The Archbishop of York Stephen Cottrell has defended the Church of England's response to the first national lockdown last year and the order to churches to close.
When the country first went into lockdown in March 2020, the Archbishop of Canterbury Justin Welby and Cottrell's predecessor John Sentamu wrote to parishes ordering the closure of churches.
The instructions from the top forbade not only members of the public from entering churches but even clergy from going into their buildings to pray on their own.
"We must take a lead in showing our communities how we must behave in order to slow down the spread of the Coronavirus," the letter said at the time.
"It is also imperative that as the Church of Jesus Christ, called to offer hope and light in the darkness of this world's ills, we maintain a praying presence for our community, though from today onwards this must happen from our hearts and from our homes.
"Our Church buildings are closed but the Church must continue to support and encourage our communities making use of telephones and other forms of technology to keep in touch with people and ensure pastoral care is maintained, and as shepherds of Christ's flock we are committed to making this happen."
Cottrell told The Telegraph that there was some disappointment among Anglicans but that he took issue with the suggestion "that a lot of people were disappointed".
"'I'm not pretending we didn't get some things wrong, but I think the mitigating circumstances of the shock going into lockdown – many organisations didn't really know what to do," he said.
The Archbishop also denied that priests were being made redundant, saying that dioceses were being "reorganised", and he defended a chief executive job advertised in his former diocese, the Diocese of Chelmsford, offering a salary of between £80,000 and £90,000 at a time when the CofE is facing financial challenges.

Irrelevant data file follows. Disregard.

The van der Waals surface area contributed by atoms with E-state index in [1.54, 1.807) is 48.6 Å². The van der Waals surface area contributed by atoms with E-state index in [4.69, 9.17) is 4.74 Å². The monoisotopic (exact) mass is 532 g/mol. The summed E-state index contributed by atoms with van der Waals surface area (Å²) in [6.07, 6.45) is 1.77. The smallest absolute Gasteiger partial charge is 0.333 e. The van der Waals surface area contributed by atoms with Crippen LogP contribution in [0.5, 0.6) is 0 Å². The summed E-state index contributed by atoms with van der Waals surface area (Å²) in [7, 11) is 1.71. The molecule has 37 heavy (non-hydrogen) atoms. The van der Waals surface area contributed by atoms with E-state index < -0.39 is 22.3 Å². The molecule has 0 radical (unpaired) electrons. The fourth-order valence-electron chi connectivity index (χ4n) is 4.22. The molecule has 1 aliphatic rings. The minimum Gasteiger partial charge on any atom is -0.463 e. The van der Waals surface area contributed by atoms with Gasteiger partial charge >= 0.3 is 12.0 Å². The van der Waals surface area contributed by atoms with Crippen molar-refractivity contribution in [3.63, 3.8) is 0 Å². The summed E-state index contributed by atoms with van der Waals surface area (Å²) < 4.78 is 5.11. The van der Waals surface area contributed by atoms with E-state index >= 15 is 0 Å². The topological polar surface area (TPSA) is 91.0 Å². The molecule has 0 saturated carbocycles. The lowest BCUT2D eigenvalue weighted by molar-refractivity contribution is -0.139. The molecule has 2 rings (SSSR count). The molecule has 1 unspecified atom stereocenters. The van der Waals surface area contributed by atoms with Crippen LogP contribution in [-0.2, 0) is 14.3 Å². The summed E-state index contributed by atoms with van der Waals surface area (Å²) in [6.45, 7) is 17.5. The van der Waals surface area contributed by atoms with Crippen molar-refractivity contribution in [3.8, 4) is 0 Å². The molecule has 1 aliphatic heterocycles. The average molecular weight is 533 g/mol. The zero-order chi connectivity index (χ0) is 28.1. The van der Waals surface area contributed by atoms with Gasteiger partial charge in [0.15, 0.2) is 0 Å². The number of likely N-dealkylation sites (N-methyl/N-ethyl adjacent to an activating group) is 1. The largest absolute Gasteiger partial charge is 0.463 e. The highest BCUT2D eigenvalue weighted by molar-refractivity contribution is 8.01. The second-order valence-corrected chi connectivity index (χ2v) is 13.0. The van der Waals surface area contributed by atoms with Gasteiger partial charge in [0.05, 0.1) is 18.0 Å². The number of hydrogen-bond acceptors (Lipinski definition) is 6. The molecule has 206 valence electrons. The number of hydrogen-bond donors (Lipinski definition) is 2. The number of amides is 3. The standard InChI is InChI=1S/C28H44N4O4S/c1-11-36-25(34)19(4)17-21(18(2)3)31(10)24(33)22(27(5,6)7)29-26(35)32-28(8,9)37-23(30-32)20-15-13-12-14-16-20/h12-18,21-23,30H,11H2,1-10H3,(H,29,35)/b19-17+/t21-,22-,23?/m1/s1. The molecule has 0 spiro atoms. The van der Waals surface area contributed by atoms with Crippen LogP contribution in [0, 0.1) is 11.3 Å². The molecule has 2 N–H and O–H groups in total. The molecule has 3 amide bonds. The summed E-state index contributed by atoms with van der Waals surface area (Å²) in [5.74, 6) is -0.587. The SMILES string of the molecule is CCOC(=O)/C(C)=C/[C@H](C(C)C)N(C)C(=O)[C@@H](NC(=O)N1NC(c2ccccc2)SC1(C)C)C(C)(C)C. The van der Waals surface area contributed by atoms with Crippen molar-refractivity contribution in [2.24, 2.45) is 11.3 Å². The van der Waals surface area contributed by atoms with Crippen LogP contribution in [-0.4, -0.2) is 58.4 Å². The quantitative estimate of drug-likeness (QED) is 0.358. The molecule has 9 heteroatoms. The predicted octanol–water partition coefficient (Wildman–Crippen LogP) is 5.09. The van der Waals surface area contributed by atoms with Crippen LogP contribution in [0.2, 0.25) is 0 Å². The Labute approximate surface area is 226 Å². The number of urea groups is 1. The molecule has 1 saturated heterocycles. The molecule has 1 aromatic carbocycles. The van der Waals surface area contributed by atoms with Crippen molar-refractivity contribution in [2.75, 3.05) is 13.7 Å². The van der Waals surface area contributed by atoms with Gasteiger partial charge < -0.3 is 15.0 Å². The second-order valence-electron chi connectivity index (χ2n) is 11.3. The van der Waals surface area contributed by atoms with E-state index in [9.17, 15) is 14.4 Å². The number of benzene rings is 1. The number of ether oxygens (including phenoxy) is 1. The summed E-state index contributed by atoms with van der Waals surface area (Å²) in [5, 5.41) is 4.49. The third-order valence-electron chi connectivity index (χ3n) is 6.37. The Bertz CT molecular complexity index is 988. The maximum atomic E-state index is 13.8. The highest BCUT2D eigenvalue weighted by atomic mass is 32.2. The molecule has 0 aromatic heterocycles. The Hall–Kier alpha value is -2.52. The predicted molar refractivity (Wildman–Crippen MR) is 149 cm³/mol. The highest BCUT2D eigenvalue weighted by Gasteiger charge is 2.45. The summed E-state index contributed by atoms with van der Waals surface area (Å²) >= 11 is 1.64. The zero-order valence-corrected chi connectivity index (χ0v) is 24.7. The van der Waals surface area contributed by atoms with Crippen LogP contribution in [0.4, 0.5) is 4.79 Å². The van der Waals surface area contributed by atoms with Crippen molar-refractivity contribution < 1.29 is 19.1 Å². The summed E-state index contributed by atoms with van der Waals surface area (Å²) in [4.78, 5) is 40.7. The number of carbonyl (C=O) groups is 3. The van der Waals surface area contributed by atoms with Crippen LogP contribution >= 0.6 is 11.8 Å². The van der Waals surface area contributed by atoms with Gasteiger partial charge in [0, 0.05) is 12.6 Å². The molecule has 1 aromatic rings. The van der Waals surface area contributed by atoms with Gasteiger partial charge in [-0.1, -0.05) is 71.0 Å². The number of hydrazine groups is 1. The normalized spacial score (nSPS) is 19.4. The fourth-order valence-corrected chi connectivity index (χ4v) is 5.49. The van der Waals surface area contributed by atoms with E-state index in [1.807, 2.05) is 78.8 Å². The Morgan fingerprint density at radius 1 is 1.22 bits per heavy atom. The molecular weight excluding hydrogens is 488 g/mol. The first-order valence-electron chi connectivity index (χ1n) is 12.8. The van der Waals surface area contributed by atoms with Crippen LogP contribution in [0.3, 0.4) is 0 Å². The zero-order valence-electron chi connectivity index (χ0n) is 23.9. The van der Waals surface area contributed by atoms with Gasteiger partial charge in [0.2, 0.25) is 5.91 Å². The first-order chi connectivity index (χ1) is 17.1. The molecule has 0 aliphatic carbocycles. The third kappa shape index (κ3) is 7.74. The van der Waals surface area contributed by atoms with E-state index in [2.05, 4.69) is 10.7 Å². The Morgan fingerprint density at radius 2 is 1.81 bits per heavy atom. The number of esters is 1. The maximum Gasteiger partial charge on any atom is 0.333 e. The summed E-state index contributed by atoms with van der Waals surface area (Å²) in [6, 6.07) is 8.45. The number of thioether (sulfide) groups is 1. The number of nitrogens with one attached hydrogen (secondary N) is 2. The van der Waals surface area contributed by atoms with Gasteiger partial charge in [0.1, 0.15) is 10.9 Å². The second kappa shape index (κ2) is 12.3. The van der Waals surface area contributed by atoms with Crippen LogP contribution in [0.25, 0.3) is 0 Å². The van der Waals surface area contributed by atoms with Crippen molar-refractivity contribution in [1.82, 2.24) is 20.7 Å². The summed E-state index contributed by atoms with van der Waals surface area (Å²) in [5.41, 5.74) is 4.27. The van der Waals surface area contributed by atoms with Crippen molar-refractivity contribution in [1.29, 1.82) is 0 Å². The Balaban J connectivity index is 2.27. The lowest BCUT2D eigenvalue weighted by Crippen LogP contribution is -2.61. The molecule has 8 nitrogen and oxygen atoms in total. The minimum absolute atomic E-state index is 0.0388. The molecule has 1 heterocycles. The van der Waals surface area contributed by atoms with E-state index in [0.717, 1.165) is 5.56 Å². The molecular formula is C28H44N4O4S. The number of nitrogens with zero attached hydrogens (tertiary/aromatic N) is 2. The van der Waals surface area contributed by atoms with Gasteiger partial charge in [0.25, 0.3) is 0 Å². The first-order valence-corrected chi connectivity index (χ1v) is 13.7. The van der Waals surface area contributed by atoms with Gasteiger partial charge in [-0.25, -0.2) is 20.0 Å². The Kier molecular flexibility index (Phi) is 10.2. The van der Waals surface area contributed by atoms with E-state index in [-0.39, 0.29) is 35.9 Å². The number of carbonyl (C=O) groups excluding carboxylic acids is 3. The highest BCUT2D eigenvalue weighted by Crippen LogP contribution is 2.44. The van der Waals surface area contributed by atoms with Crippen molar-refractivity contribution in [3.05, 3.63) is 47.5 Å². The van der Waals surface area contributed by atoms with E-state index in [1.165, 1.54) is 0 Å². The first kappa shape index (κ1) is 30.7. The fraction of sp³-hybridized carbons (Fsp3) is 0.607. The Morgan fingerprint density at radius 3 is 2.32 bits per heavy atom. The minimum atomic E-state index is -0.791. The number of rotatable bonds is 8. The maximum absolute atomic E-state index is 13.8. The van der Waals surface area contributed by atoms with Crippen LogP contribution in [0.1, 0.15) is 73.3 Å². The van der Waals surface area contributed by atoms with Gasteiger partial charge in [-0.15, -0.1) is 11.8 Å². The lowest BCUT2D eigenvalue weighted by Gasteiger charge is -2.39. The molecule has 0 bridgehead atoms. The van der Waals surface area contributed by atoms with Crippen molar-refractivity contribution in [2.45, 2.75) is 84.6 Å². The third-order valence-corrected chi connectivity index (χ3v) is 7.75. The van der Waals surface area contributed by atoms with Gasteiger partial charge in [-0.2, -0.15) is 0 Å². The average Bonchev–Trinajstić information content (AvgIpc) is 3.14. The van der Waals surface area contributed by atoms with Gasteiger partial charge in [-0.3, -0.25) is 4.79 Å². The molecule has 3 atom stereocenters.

"The national church is working very hard at the moment both to renew our vision about what the Church is for, and to look at how we can do our very best to ensure that no money is spent at the so-called centre that isn't absolutely necessary so that we can put all our resources into front-line ministry," he said.
"Any large community requires organisation, otherwise it would collapse. If you have clergy, you need to pay them and house them – so you've got to have a housing department and a finance department.
"And because of our failures on safeguarding we've absolutely got to have a safeguarding department. And because we need new clergy we've got to have a training department. And because of the world we live in then yes, we do need a HR department."
Cottrell said that the Church was looking at how it could be "more effective" and "ensure that every penny goes to front-line ministry".
"There are all sorts of groups meeting at the moment who have not yet concluded how best to do that but are making precisely the kind of savings others say we should be making – and I agree with them," he said.
Elsewhere in the interview, Cottrell said the Church was doing "amazing" work given the fact that many parishes are struggling.
"I want to make a big plea to say come on, cut the Church of England some slack, it's incredible what we do," he said.
"We still have a branch in 16,000 places. We really do punch above our weight – and we're the church for everyone.
"There is such diversity in the Church of England, and although many of our parishes are struggling and small, actually what they achieve in and for their local community is absolutely amazing."